Sleep has been called “food for the brain.” I think you recognize why. It is said by many experts and scientists that getting enough sleep everyday can lower one’s risk from many diseases; obesity, diabetes, and stroke are some examples. But what if I have Insomnia?

British researchers in the “Whitehall II Study” looked at how sleep patterns affects the mortality of more than 10,000 British civil servants. The results in 2007 show that those who had 7-3 hours a night doubled their risk of death from all causes. I guess that’s why I love sleeping. Although you yourself may also be “in love” with sleeping, you may have these same problems.

The Dilemma in Sleeping

A man lying in bed that has an insomnia and can't get to sleep.

There are times when I can’t sleep early at night; like I’d want to sleep from 8 but was able to sleep at 11. The next day and I woke up unintentionally so early–like 4–then tried to sleep; I can’t get myself to sleep. Can you relate?

Then there are nights that I can’t sleep, but I slept at that morning. Sometimes, I don’t sleep; that actually never happened to me but, do you also experience these in sleeping? It’s called insomnia.

Causes of Insomnia

A girl sneaks to her refrigerator at mid-night to eat snacks which subsequently results to insomnia.
  • Stress. Concerns about work, school, health, finances or family can keep your mind active at night, making it difficult to sleep. Stressful life events or trauma—such as the death or illness of a loved one, divorce, or a job loss—also may lead to insomnia.
  • Travel or work schedule. Your circadian rhythms act as an internal clock, guiding such things as your sleep-wake cycle, metabolism and body temperature. Disrupting your body’s circadian rhythms can lead to insomnia. Causes include jet lag from traveling across multiple time zones, working a late or early shift, or frequently changing shifts.
  • Poor sleep habits. Poor sleep habits include an irregular bedtime schedule, naps, stimulating activities before bed, an uncomfortable sleep environment, and using your bed for work, eating or watching TV.
  • Blue light. Computers, TVs, video games, smartphones or other screens just before bed can interfere with your sleep cycle. The type of light (called “blue light”) coming from a phone, a TV, or any other device can make it harder for you to get to sleep.
  • Eating too much late in the evening. Having a light snack before bedtime is OK. But eating too much may cause you to feel physically uncomfortable while lying down. Many people also experience heartburn, a back flow of acid and food from the stomach into the esophagus after eating, which may keep you awake.
  • Caffeine, nicotine and alcohol. Coffee, tea, cola and other caffeinated drinks are stimulants. Drinking them in the late afternoon or evening can keep you from falling asleep at night. Nicotine in tobacco products is another stimulant that can interfere with sleep. Alcohol may help you fall asleep, but it prevents deeper stages of sleep and often causes awakening in the middle of the night.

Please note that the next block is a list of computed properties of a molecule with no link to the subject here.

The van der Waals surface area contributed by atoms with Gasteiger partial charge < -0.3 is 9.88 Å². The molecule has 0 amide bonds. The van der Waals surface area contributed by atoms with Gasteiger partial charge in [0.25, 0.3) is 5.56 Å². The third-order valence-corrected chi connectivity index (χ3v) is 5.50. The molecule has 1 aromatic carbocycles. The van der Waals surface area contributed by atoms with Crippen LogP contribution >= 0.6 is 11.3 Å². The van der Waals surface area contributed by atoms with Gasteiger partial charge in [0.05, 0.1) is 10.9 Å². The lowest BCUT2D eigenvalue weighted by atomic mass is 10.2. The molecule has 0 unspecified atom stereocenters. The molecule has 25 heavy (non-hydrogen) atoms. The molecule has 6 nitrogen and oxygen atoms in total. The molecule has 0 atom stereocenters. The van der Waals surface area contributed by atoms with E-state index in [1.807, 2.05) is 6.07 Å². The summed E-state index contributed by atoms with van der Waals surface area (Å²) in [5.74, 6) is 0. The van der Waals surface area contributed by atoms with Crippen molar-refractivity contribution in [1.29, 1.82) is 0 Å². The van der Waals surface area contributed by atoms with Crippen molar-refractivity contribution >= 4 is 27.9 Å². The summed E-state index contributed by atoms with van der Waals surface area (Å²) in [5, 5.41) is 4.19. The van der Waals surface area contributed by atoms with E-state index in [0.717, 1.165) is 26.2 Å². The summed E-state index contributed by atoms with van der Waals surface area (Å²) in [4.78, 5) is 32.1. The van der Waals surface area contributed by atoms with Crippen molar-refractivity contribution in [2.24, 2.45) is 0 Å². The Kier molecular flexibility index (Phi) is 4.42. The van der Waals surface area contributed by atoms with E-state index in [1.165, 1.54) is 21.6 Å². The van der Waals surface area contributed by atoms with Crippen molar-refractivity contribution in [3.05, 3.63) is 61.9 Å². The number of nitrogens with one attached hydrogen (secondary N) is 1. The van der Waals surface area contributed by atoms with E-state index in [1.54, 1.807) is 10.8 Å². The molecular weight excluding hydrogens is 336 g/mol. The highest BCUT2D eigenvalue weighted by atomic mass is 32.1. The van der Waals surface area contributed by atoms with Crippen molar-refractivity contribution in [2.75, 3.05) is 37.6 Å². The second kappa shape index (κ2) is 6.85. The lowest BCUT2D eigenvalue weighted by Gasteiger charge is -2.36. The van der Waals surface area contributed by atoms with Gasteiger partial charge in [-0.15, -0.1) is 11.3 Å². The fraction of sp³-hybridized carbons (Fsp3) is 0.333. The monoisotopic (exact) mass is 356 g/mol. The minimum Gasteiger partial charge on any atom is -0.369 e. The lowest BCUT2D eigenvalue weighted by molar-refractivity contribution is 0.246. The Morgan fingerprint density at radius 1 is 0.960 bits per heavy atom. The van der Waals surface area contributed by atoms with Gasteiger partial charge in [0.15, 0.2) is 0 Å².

What Can Help You Get A Good Sleep

A black man and a white woman who jogs in the morning as an exercise to treat insomnia.
  • Keep your bedtime and wake time consistent from day to day, including weekends.
  • Stay active and exercise—regular activity helps promote a good night’s sleep.
  • Check your medications to see if they may contribute to insomnia. If it does, do not throw them out immediately. Consult first your doctor for alternative medications.
  • Limit naps.
  • Avoid or limit caffeine and alcohol, and don’t use nicotine.
  • Avoid large meals and beverages before bedtime.
  • Make your bedroom comfortable for sleep and only use it for sleep.
  • Create a relaxing bedtime ritual, such as taking a warm bath, reading or listening to soft music. Do not read using your device–it emits blue light. Rather, use a hard copy of the publication you’re reading.

Doing these may be hard at first, but these will help you get into your healthy sleeping routine. Let your phone “sleep” and let your brain “eat”.

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2 Replies to “Insomnia—Causes and Treatments”

  1. Hi Zedd, You know what, when I feel stressed I always read your blogs even if I didn’t understand them all. I know you don’t know me but I want to say Thank you for making me feel better .. you don’t know you’re making me happy…

    1. Hello Naomi. I’m glad to hear that you read my blogs and if I did make you feel happy, all thanks to Jehovah! But please let me remind you that we should prioritize our website—jw.org—when we feel stressed. My blog may be helpful in this field, but I humbly say that it’s nothing compared to Jehovah God’s Word and provisions that we can find on jw.org. So please, continue visiting jw.org as a priority and please make my blog second only.😁 Thanks.

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